I came across an interesting lawsuit out of Texas. Apparently, the family of a deceased woman, Claudia Headley, is bringing a wrongful death lawsuit against several asbestos manufacturers after contracting mesothelioma and passing away in 2008. Mesothelioma is a rare form of cancer that is almost always caused by inhalation of asbestos fibers.
The woman did not work directly with any asbestos materials, but washed the clothes of her father, husband, and son, all of whom worked in an oil refinery. For roughly forty years, Ms. Headley suffered second hand exposure to asbestos because the asbestos dust covered her family's clothes. It was enough exposure to cause her mesothelioma.
One difficulty that the plaintiffs will run into is showing that Ms. Headley's death was foreseeable. Asbestos manufacturers are liable to the workers who died from breathing in their dangerous product because it was known and kept secret for decades that asbestos could cause cancer. It is a bit of a jump, however, to say that it was foreseeable that even washing the laundry of men exposed to asbestos could be sufficient to cause mesothelioma. It is a bit like a non-smoker suing a tobacco company for lung cancer caused by second hand smoke. If the defendant can prove that her death was not foreseeable, they may be able to escape liability.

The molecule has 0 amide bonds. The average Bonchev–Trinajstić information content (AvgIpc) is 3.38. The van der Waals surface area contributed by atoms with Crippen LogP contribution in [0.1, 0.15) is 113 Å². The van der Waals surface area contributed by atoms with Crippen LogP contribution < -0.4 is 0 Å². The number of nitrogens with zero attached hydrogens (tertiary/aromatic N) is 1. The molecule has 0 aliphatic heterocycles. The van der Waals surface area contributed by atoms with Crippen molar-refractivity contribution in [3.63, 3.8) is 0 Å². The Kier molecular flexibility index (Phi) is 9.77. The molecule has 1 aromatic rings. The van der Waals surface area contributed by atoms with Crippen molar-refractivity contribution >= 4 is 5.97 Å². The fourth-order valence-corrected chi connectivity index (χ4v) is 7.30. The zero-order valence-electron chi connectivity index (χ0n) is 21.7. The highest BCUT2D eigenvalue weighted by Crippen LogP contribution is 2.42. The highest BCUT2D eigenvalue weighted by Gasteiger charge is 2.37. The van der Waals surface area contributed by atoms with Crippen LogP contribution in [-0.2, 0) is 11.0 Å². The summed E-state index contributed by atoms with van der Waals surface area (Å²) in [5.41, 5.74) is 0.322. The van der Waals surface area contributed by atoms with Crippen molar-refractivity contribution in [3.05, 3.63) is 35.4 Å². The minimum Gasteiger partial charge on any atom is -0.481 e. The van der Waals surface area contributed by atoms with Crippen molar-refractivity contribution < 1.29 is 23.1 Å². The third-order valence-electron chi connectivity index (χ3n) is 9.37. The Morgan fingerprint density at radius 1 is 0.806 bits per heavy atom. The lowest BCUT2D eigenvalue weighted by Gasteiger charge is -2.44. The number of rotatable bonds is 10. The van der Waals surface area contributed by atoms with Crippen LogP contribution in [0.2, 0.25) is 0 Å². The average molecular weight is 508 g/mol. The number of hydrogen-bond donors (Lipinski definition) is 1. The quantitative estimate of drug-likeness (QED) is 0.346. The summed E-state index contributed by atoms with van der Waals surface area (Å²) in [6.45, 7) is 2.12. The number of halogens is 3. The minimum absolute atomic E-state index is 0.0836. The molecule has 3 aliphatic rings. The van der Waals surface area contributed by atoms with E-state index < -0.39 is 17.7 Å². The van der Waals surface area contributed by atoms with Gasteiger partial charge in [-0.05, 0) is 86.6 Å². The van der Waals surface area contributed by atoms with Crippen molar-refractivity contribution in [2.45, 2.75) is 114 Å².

It is also worth noting that it does not take direct or constant exposure to asbestos materials to develop asbestosis or mesothelioma. Even second hand or minor amounts of contact can be sufficient to contract the deadly disease.